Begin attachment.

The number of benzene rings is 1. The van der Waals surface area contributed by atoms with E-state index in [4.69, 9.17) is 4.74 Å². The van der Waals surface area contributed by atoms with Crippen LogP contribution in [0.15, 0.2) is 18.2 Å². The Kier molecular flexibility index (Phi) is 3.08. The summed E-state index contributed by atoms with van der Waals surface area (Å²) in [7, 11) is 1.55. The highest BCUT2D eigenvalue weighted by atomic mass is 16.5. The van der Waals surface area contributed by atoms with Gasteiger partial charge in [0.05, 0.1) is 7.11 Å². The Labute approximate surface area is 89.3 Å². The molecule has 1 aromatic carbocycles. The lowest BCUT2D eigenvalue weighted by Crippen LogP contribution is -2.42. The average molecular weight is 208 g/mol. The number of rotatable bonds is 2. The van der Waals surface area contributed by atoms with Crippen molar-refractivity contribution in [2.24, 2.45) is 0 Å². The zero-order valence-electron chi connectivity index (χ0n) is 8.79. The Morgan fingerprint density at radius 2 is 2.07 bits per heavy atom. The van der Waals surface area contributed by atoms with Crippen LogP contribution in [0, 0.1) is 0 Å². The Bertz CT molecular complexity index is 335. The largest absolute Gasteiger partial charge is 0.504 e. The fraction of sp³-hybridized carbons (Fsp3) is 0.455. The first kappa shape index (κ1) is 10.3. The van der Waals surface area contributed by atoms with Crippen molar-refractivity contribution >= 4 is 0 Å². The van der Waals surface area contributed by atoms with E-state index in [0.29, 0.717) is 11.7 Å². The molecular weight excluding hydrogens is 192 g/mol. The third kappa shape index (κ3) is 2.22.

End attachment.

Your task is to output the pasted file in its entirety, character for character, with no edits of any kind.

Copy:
The number of benzene rings is 1. The van der Waals surface area contributed by atoms with E-state index in [4.69, 9.17) is 4.74 Å². The van der Waals surface area contributed by atoms with Crippen LogP contribution in [0.15, 0.2) is 18.2 Å². The Kier molecular flexibility index (Phi) is 3.08. The summed E-state index contributed by atoms with van der Waals surface area (Å²) in [7, 11) is 1.55. The highest BCUT2D eigenvalue weighted by atomic mass is 16.5. The van der Waals surface area contributed by atoms with Gasteiger partial charge in [0.05, 0.1) is 7.11 Å². The Labute approximate surface area is 89.3 Å². The molecule has 1 aromatic carbocycles. The lowest BCUT2D eigenvalue weighted by Crippen LogP contribution is -2.42. The average molecular weight is 208 g/mol. The number of rotatable bonds is 2. The van der Waals surface area contributed by atoms with Crippen molar-refractivity contribution in [2.24, 2.45) is 0 Å². The zero-order valence-electron chi connectivity index (χ0n) is 8.79. The Morgan fingerprint density at radius 2 is 2.07 bits per heavy atom. The van der Waals surface area contributed by atoms with Crippen LogP contribution in [0, 0.1) is 0 Å². The Bertz CT molecular complexity index is 335. The largest absolute Gasteiger partial charge is 0.504 e. The fraction of sp³-hybridized carbons (Fsp3) is 0.455. The first kappa shape index (κ1) is 10.3. The van der Waals surface area contributed by atoms with Crippen molar-refractivity contribution >= 4 is 0 Å². The van der Waals surface area contributed by atoms with E-state index in [0.29, 0.717) is 11.7 Å². The molecular weight excluding hydrogens is 192 g/mol. The third kappa shape index (κ3) is 2.22.